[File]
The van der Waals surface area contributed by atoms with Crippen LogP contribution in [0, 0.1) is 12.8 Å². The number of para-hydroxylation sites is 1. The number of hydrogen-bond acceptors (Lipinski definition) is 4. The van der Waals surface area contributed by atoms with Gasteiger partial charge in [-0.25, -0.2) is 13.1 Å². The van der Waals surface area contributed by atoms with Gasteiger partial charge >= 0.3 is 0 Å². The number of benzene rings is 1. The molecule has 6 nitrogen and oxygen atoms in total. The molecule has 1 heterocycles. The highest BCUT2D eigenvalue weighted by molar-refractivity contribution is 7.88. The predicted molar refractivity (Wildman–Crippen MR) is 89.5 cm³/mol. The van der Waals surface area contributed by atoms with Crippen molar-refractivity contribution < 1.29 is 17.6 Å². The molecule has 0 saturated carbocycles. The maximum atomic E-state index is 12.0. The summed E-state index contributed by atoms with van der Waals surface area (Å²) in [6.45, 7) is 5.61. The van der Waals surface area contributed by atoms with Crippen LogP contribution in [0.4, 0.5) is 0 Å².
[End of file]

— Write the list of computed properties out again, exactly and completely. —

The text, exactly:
The van der Waals surface area contributed by atoms with Crippen LogP contribution in [0, 0.1) is 12.8 Å². The number of para-hydroxylation sites is 1. The number of hydrogen-bond acceptors (Lipinski definition) is 4. The van der Waals surface area contributed by atoms with Gasteiger partial charge in [-0.25, -0.2) is 13.1 Å². The van der Waals surface area contributed by atoms with Gasteiger partial charge >= 0.3 is 0 Å². The number of benzene rings is 1. The molecule has 6 nitrogen and oxygen atoms in total. The molecule has 1 heterocycles. The highest BCUT2D eigenvalue weighted by molar-refractivity contribution is 7.88. The predicted molar refractivity (Wildman–Crippen MR) is 89.5 cm³/mol. The van der Waals surface area contributed by atoms with Crippen molar-refractivity contribution < 1.29 is 17.6 Å². The molecule has 0 saturated carbocycles. The maximum atomic E-state index is 12.0. The summed E-state index contributed by atoms with van der Waals surface area (Å²) in [6.45, 7) is 5.61. The van der Waals surface area contributed by atoms with Crippen LogP contribution in [0.4, 0.5) is 0 Å².